Voice Of Opprobrium
Review by Alex on August 28, 2019.
Runespell is a band I have often heard good things about but never took the time to listen to their material. I understand the project is Australian and was formed in 2017 as suggested by Metallum:The Metal Archives. Nightwolf being the mastermind behind has one demo and 2 full length records under the moniker, all of which were released in the short span of 1 year. Now in keeping with his tradition it seems, Runespell is set to put forth a 3rd full length casting which I have been given the fortune of hearing, and I must say that I'm not disappointed in the slightest. Voice of Opprobrium is not for those spoilt by the curse modernity has had on music and metal in particular but is for those that have with them the patience of the wise. There are many that will write this off but for me, I understand and appreciate what Runespell is trying to achieve, and to some point that is accomplished but I believe better can be done.
Patience is a component one would require for Voice of Opprobrium, given its opener is a 6-minute instrumental in the form of ‘Firmament in Blood’. At first I questioned the meaning behind this, but with the title track ‘Voice of Opprobrium’ I began to understand what it was Runespell had been gunning for all along. That feeling of antiquity, reason and purpose behind the music are but a few. Like the opening narration or theme music to a story, ‘Firmament in Blood’ laid the foundation of the enchantment due to follow. The same can be said about ‘Wraithwoods’ as it leads the listener into the glory of ‘All Thrones Perish II’. The thing is these interludes of sorts have a very purposeful tone to them in complementing the songs to follow. I find that the more I listen to the record, the more I can see the full image of what's presented extend and eventually engulf me.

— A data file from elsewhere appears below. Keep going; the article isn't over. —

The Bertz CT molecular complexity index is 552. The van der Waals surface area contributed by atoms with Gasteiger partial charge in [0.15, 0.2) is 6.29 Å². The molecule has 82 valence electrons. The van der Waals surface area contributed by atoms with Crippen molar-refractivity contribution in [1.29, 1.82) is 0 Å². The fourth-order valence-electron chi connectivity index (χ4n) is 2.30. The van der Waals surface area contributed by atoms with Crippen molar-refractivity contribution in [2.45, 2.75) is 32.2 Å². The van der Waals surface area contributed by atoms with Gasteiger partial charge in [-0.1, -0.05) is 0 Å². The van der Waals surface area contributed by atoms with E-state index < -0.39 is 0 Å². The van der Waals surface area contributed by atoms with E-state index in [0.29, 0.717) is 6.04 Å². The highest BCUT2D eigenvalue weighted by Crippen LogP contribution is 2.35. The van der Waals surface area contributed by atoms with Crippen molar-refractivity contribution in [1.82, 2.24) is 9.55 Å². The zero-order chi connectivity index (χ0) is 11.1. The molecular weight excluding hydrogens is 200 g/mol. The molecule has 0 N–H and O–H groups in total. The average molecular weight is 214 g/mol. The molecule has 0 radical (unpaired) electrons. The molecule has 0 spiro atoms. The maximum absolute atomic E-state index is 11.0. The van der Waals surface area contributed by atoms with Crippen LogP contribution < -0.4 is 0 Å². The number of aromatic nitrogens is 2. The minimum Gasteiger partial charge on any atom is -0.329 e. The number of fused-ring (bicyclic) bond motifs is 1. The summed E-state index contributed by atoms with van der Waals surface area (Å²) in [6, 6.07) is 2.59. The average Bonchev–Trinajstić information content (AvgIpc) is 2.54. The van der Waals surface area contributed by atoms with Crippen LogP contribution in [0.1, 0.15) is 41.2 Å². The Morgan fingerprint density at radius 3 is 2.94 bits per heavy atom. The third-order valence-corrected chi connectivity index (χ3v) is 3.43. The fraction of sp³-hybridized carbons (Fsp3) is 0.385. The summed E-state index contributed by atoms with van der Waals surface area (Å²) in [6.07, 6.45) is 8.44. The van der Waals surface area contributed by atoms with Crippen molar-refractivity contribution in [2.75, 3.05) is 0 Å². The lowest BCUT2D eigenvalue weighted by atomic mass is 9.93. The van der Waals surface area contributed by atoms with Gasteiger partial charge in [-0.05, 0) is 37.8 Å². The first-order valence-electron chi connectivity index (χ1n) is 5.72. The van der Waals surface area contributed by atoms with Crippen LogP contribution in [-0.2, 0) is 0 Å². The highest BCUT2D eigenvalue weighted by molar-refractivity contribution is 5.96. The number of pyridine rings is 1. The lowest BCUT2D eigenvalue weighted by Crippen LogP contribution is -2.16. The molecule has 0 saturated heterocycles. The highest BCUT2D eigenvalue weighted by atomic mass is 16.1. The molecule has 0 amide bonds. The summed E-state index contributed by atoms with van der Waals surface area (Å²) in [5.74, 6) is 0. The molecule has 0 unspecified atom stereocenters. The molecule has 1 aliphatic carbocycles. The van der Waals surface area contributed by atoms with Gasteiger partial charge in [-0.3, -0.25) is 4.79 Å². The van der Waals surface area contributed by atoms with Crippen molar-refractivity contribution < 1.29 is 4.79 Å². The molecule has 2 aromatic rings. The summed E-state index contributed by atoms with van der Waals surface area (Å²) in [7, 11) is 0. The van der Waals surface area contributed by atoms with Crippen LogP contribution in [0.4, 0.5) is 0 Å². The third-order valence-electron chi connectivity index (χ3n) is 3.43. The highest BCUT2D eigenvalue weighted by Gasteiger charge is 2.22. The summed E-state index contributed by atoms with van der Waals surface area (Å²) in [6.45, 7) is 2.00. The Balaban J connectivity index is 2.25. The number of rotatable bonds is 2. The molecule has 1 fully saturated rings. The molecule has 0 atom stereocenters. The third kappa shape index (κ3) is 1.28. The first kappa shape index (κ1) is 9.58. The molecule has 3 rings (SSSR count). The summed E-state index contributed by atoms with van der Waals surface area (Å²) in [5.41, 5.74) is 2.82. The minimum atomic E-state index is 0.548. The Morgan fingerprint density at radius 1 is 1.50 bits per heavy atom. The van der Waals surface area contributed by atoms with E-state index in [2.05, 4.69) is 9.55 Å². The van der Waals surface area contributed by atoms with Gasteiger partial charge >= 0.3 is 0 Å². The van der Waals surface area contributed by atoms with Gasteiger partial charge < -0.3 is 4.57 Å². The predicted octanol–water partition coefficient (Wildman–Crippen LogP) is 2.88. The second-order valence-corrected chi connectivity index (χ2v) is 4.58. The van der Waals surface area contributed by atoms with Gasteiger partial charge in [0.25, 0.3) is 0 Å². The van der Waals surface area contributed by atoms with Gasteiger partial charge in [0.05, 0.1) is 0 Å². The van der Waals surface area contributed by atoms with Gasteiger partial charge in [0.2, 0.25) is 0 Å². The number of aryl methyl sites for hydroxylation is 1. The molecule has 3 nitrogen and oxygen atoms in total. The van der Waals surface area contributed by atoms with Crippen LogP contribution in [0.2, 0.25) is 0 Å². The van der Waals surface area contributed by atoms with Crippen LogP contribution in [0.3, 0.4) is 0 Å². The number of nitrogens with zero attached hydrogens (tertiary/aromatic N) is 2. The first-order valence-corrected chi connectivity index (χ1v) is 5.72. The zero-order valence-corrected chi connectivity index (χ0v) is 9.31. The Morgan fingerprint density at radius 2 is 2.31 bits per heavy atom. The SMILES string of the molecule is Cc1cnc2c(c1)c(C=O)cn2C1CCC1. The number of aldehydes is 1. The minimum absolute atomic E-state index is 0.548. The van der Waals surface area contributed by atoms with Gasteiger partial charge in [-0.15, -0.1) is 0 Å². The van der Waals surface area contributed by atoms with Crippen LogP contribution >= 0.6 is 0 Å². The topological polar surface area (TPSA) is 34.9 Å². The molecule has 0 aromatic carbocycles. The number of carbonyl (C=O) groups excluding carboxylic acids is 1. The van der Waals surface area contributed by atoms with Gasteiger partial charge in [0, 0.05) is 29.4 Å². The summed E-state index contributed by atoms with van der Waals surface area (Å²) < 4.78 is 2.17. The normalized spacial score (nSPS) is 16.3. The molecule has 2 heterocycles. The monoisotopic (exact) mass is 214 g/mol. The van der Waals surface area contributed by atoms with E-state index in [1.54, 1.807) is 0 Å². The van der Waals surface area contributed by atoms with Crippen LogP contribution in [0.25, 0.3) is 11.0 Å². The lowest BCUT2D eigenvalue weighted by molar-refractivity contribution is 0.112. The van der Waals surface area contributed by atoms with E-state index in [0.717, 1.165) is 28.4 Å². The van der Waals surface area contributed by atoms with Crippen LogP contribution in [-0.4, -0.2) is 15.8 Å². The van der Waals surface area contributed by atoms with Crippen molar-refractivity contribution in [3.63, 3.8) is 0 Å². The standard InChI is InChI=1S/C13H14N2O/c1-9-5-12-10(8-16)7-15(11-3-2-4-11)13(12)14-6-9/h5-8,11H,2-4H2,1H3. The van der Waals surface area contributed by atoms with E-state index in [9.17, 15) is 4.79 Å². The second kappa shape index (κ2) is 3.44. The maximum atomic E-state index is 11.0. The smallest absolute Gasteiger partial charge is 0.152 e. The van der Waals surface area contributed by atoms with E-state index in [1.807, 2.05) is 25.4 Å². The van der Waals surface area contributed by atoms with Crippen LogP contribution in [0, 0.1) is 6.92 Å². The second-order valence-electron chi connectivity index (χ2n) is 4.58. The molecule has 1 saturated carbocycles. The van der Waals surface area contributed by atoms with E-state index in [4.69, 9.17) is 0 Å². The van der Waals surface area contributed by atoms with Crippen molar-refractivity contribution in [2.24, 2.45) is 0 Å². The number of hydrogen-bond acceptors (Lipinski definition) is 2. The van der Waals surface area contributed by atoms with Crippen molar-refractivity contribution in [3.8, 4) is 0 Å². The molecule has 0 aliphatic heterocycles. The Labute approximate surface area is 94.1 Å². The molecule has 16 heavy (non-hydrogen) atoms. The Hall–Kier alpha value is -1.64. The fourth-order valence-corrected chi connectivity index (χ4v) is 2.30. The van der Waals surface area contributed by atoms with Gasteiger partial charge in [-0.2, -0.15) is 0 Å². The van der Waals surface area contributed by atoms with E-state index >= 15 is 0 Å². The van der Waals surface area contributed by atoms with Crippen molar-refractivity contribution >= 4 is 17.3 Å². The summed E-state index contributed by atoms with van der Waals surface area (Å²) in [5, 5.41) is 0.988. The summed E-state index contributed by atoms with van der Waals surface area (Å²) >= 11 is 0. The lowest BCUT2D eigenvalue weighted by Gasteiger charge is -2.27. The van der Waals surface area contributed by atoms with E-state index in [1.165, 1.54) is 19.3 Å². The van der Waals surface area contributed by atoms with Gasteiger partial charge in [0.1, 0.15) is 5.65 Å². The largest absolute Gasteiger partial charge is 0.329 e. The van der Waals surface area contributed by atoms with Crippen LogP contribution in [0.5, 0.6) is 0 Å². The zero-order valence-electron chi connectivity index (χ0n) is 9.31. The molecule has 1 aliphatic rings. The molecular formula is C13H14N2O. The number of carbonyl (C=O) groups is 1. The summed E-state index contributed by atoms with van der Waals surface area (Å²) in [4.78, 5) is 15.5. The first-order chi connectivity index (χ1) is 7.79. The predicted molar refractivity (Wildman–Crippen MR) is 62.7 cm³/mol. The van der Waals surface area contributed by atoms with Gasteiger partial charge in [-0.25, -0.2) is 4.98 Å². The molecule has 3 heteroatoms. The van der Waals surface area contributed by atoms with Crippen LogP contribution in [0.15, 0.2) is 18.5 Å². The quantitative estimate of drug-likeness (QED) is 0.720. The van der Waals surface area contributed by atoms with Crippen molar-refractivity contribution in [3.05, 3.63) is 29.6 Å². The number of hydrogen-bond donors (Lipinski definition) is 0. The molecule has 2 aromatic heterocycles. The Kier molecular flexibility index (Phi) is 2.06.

Every instrument, every note played, sums up to be a key element of Voice of Opprobrium’s success. From the lo-fi drumming, to the keyboard synth, to the hawking vocals that is both melancholic and valiant, the listener is pulled closer into the aura encircling Voice of Opprobrium. The guitars are just as brill as the overtones on the keyboards in so matching the medieval thematic. For me the drumming and the sound of the snare is what I appreciate the most about Voice of Opprobrium; it has a sonic comparison to that of knocking on a tribal percussion made from hollowed-out timber, and in turn gives the music a relaxed, humble, transcendental and meditative milieu.
This music is great, it brings me back to a time when finding metal was difficult and the process of acquiring something longed-for was toiling. However, when I did manage to get the music in whatever quantities available, it felt like a true achievement, when the first notes began to play, the wounds of the burden faded away in convalescence for the next hunt. That toiling yet rewarding patience I speak of is here throughout the journey of the record but gratifies the seeker gloriously; your chalice runneth over with sweet sounds of enchantment, battle, despair and ethereal ascension. What began as merely a listening session evolved into a magical experience to say the least. Voice of Opprobrium is one of those records which only those who know what it means to 'work for your music' would understand. This was not created for the mere peasant; rather for the one that has endured the scars in quest for whatever had been coveted and sought out.
I understand opprobrium refers to "something that brings disgrace", and such is perhaps expressed lyrically; but after listening to this marvel pleasure is what Voice of Opprobrium has brought. After hearing this I've concluded that I need to own all of Runespell's music on vinyl.
Rating: 8 out of 10